Anyway, so back to these five episodes. There's a lot of fighting as you might expect from the climactic volume of this large story arc. While there's still some commentary on techniques and styles the striking difference between this and previous volumes is the amount of fighting action. There are less cuts back to action elsewhere, less flashbacks, less characterisation, and less chit-chat; it's a bumper crop of action here, at least for the duration of the Shishio battle. Everything has been building up to this moment for a long time, so it's only fitting that the pay-off comes with some remarkable sequences.
But to say we know Kenshin will win out isn't to say there aren't tense moments. Shishio dishes out a great deal damage to his opponents and Kenshin is knocked unconscious – there is a genuine moment where the audience is left a little confused over how the good guys can possibly win without some sort of divine intervention. There's no reliance on a deus ex machina, though. It's not as if this volume is all fighting either, though sometimes it seems that way. The final two episodes are almost entirely epilogue to the main storyline; Kenshin finally recovers from his exertions, we learn what's become of the Juppon Gatana, and the core gang finally return to Tokyo.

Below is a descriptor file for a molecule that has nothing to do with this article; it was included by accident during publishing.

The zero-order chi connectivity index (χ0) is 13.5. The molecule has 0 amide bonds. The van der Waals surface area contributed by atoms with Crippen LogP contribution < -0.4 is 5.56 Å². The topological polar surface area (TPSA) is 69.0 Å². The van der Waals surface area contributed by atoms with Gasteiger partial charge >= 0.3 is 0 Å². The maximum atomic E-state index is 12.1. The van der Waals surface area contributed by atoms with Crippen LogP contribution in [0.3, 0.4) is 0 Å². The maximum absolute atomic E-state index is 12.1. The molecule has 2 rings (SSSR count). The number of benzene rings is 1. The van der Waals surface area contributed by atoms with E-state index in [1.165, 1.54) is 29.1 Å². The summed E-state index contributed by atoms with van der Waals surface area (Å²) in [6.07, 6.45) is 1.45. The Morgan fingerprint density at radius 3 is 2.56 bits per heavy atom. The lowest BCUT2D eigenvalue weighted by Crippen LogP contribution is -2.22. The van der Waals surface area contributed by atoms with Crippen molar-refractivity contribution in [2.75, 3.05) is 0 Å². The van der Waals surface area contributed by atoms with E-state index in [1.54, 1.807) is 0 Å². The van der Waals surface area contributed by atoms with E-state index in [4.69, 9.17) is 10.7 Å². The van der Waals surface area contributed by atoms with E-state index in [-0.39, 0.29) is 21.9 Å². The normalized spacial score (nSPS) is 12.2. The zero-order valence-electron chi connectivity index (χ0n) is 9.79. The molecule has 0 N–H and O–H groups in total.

The Kyoto arc is thought by many to be the most compelling of the Kenshin storylines. It's the one everyone was telling me to look forward to as I started the series with a little trepidation. The hours of watching have more than been repaid by excellent entertainment, fantastic characterisation for an animated series, and a truly compelling storyline. The fights are icing on the cake for me, really. So, time for a number of observations I have on the end of this arc. I think Aoshi became a real favourite for me as the tales unravelled – his journey to chaos and back revealed far more of his character than I thought I'd ever see. The new characters, Misao, Shishio, Seijuro, the Juppon Gatana – I wouldn't have expected to know so much about them, but I'm glad I do. Saito continues to amuse in every way – would quite like to have seen him and Seijuro in a war of words. It's been a good, fun journey and I've enjoyed the series more than I ever thought possible when I started watching it. I'd definitely recommend it to anyone!